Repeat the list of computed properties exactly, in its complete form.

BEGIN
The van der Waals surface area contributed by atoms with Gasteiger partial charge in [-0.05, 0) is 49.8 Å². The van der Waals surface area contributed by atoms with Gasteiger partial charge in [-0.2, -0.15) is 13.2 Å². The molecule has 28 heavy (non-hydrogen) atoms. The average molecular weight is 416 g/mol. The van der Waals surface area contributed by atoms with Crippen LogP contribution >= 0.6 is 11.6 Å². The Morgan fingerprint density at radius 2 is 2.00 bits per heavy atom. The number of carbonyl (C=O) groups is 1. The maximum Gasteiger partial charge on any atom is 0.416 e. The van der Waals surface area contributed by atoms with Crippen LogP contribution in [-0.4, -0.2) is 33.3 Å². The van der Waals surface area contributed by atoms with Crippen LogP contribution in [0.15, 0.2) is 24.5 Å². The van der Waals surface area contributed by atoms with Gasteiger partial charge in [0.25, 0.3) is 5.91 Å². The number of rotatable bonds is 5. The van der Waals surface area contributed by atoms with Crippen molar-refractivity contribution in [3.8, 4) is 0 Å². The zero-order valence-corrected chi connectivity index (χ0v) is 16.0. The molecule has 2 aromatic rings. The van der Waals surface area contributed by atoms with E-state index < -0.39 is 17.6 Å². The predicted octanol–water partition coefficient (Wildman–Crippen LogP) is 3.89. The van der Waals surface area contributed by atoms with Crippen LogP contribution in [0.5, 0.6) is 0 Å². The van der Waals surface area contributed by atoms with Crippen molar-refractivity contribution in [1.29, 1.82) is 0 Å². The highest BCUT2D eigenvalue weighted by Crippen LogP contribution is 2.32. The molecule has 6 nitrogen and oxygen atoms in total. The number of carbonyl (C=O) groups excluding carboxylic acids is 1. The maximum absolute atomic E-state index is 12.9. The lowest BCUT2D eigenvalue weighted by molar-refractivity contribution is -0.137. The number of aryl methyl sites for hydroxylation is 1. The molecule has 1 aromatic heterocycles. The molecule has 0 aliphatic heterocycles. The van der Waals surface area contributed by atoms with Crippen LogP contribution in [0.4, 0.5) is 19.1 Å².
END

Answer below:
The van der Waals surface area contributed by atoms with Gasteiger partial charge in [-0.05, 0) is 49.8 Å². The van der Waals surface area contributed by atoms with Gasteiger partial charge in [-0.2, -0.15) is 13.2 Å². The molecule has 28 heavy (non-hydrogen) atoms. The average molecular weight is 416 g/mol. The van der Waals surface area contributed by atoms with Crippen LogP contribution >= 0.6 is 11.6 Å². The Morgan fingerprint density at radius 2 is 2.00 bits per heavy atom. The number of carbonyl (C=O) groups is 1. The maximum Gasteiger partial charge on any atom is 0.416 e. The van der Waals surface area contributed by atoms with Crippen LogP contribution in [-0.4, -0.2) is 33.3 Å². The van der Waals surface area contributed by atoms with Crippen LogP contribution in [0.15, 0.2) is 24.5 Å². The van der Waals surface area contributed by atoms with Gasteiger partial charge in [0.25, 0.3) is 5.91 Å². The number of rotatable bonds is 5. The van der Waals surface area contributed by atoms with Crippen molar-refractivity contribution in [3.8, 4) is 0 Å². The zero-order valence-corrected chi connectivity index (χ0v) is 16.0. The molecule has 2 aromatic rings. The van der Waals surface area contributed by atoms with E-state index < -0.39 is 17.6 Å². The predicted octanol–water partition coefficient (Wildman–Crippen LogP) is 3.89. The van der Waals surface area contributed by atoms with Crippen LogP contribution in [0.5, 0.6) is 0 Å². The van der Waals surface area contributed by atoms with Crippen molar-refractivity contribution in [1.29, 1.82) is 0 Å². The highest BCUT2D eigenvalue weighted by Crippen LogP contribution is 2.32. The molecule has 6 nitrogen and oxygen atoms in total. The number of carbonyl (C=O) groups excluding carboxylic acids is 1. The maximum absolute atomic E-state index is 12.9. The lowest BCUT2D eigenvalue weighted by molar-refractivity contribution is -0.137. The number of aryl methyl sites for hydroxylation is 1. The molecule has 1 aromatic heterocycles. The molecule has 0 aliphatic heterocycles. The van der Waals surface area contributed by atoms with Crippen LogP contribution in [0.4, 0.5) is 19.1 Å².